290th JCSS chief shares story

  • Published
  • By Airman 1st Class Mariette Adams
  • 6th Air Mobility Wing Public Affairs

The 290th Joint Communications Support Squadron (JCSS) celebrated the promotion of its first African-American and female chief, July 29, at MacDill Air Force Base, Florida.

Chief Master Sgt. Lessie Hicks’s 32-year career laid the foundation for this moment, the moment she became chief.

“The journey hasn’t been on my own,” explained Hicks. “I believe I have gotten to where I am today because of my faith in God, my family and the many amazing people that I have had the pleasure of working with in this unit.”

Looking back, Hicks joined the Air Force in 1984. She was first stationed at Plattsburgh Air Force Base, New York, as a simulator technician. Then, after four years of active-duty service, Hicks moved to Florida and transitioned into the Florida Air National Guard as a 290th JCSS switching technician.

For the last 28 years, Hicks has served her unit, starting off as a traditional Guardsman then she received active-duty military orders in 2001 and became active guard in 2003. She performed various duties to include becoming a satellite technician, NCO in charge of readiness, NCO in charge of maintenance control, superintendent of quality assurance and now the mission support chief.

Throughout her years of dedicated service, Hick said her unit has been a huge support system.

“Beyond any shadow of a doubt, it’s the people,” said Hicks when asked why she continues to serve her unit. “We have grown up together, we have shared in each other’s burdens, the good times that we have celebrated, the bad times that we have been there for one another, and we worked together to complete our incredible mission, that we have always succeeded at.”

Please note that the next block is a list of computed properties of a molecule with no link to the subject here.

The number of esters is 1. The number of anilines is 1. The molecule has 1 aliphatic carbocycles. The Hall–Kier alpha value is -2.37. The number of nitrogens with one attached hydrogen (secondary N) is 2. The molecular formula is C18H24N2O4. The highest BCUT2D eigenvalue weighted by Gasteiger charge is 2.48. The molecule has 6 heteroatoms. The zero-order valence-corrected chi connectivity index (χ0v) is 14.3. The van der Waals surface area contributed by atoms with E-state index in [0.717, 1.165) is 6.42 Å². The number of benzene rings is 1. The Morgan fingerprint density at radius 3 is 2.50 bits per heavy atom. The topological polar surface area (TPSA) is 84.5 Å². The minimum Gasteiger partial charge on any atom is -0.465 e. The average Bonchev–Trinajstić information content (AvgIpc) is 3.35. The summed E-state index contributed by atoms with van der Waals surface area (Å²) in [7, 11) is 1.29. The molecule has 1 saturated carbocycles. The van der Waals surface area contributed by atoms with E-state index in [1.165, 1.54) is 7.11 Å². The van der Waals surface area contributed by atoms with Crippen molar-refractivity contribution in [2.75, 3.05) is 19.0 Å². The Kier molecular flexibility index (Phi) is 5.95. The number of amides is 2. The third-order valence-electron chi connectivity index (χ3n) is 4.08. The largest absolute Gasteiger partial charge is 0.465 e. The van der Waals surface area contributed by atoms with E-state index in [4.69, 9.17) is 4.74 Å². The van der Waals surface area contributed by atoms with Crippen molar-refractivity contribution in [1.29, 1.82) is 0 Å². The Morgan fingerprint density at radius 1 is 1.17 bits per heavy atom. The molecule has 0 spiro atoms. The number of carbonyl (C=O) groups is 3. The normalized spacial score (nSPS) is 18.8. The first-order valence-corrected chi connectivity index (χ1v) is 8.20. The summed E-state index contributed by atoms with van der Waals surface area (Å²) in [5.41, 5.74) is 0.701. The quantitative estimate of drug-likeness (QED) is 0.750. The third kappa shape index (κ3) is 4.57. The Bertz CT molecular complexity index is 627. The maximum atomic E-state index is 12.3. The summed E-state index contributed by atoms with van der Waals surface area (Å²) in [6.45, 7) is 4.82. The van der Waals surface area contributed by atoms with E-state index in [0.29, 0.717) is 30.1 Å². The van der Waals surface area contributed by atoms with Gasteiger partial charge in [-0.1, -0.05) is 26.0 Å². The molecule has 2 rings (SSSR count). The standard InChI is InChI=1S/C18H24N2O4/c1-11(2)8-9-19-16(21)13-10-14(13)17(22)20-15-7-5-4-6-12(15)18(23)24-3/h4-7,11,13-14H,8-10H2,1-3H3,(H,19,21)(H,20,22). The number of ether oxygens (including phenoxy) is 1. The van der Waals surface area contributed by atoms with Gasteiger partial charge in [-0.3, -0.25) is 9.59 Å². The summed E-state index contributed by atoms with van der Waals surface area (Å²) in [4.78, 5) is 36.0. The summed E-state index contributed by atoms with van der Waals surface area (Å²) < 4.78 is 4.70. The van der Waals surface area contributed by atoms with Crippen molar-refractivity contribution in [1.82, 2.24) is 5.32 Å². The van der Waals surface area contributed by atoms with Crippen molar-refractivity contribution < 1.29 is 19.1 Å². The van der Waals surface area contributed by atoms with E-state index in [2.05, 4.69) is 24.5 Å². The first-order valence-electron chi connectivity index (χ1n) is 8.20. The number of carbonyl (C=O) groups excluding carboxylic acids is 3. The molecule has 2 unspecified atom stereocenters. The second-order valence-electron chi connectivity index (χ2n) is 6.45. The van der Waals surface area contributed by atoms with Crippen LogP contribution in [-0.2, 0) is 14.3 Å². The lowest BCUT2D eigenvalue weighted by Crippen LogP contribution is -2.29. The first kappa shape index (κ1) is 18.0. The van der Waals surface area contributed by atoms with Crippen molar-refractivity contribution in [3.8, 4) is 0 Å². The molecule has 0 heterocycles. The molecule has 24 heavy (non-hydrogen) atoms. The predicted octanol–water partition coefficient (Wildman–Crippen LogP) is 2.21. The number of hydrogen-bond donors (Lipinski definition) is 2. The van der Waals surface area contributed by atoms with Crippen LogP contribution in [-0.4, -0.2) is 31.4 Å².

Hicks explains that her unit has become more like a family. She’s seen military members’ children grow up and some of those children now work in the same unit.

This family concept has not only impacted Hick’s career, but the mission as well.

“We have pride not only in ourselves but in the unit, and we know that we are dependent on each other to make it happen,” said Hicks. “Not only do you not want to let yourself down personally, but you don’t want to let anyone else down. The Air Force teaches that every link in the chain matters, and we embrace that because we realize it is true.”

Reflecting on what Hicks has learned, she stated “If you take care of the people, the mission will take care of its self.”

Hicks advises young Airmen to learn from others and persevere.

“Take the opportunities to learn from those ahead of you, the good and the bad,” said Hicks. “Once you set your eyes on your goal, no matter how difficult it is and how it seems you won’t make that goal, keep pressing.”

Hicks explained that she learned this lesson all too well from her own personal experiences. She felt stagnant for a period of six years because positions were limited and upward mobility was difficult she explained.

“Knowing what my mission was and knowing that I was still helping people, helped me get through that time, said Hicks. “Truthfully, I was a long shot for chief, but I believed in myself, I believed in what I had to offer the unit and I believed that if I put my best foot forward what I had been doing all this time would pay off in the end.”

Hicks built her career through hard work, perseverance and a strong support system. She now looks forward to mentoring and guiding her Airmen with the knowledge she has gained.

“I have been serving with Chief Hicks for about 23 years,” said Chief Ramon Perez, the superintendent with the 125 Mission Support Group. “She is a force of nature and is selfless in her service. I am proud to call her a follow chief and friend.”